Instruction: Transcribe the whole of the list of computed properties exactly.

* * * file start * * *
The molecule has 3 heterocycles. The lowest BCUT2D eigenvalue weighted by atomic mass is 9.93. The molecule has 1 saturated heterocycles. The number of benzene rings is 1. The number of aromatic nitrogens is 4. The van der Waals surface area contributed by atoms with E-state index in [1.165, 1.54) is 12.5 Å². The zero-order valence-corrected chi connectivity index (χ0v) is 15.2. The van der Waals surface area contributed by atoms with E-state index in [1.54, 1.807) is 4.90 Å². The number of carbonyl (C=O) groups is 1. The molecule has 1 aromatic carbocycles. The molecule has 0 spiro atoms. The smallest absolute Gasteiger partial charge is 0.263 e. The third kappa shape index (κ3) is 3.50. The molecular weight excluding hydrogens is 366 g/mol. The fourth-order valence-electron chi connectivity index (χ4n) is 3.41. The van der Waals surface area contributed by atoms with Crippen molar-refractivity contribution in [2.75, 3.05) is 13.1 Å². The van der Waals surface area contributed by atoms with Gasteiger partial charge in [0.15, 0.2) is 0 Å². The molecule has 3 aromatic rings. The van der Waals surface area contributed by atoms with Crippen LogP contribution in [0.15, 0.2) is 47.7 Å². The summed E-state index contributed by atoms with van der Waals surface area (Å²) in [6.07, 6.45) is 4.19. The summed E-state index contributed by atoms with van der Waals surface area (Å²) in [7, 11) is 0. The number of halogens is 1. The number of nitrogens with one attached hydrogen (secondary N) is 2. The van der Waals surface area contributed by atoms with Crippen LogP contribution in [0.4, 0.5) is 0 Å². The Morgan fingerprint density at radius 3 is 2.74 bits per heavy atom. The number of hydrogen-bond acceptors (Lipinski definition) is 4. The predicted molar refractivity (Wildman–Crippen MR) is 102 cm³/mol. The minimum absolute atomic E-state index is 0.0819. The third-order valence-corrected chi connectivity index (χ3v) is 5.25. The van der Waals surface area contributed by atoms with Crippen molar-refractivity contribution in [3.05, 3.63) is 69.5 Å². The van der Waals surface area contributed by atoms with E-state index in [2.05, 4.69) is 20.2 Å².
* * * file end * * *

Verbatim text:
The molecule has 3 heterocycles. The lowest BCUT2D eigenvalue weighted by atomic mass is 9.93. The molecule has 1 saturated heterocycles. The number of benzene rings is 1. The number of aromatic nitrogens is 4. The van der Waals surface area contributed by atoms with E-state index in [1.165, 1.54) is 12.5 Å². The zero-order valence-corrected chi connectivity index (χ0v) is 15.2. The van der Waals surface area contributed by atoms with E-state index in [1.54, 1.807) is 4.90 Å². The number of carbonyl (C=O) groups is 1. The molecule has 1 aromatic carbocycles. The molecule has 0 spiro atoms. The smallest absolute Gasteiger partial charge is 0.263 e. The third kappa shape index (κ3) is 3.50. The molecular weight excluding hydrogens is 366 g/mol. The fourth-order valence-electron chi connectivity index (χ4n) is 3.41. The van der Waals surface area contributed by atoms with Crippen molar-refractivity contribution in [2.75, 3.05) is 13.1 Å². The van der Waals surface area contributed by atoms with Gasteiger partial charge in [0.15, 0.2) is 0 Å². The molecule has 3 aromatic rings. The van der Waals surface area contributed by atoms with Crippen LogP contribution in [0.15, 0.2) is 47.7 Å². The summed E-state index contributed by atoms with van der Waals surface area (Å²) in [6.07, 6.45) is 4.19. The summed E-state index contributed by atoms with van der Waals surface area (Å²) in [7, 11) is 0. The number of halogens is 1. The number of nitrogens with one attached hydrogen (secondary N) is 2. The van der Waals surface area contributed by atoms with Crippen LogP contribution in [0.4, 0.5) is 0 Å². The Morgan fingerprint density at radius 3 is 2.74 bits per heavy atom. The number of hydrogen-bond acceptors (Lipinski definition) is 4. The predicted molar refractivity (Wildman–Crippen MR) is 102 cm³/mol. The minimum absolute atomic E-state index is 0.0819. The third-order valence-corrected chi connectivity index (χ3v) is 5.25. The van der Waals surface area contributed by atoms with Crippen molar-refractivity contribution in [3.05, 3.63) is 69.5 Å². The van der Waals surface area contributed by atoms with E-state index in [2.05, 4.69) is 20.2 Å².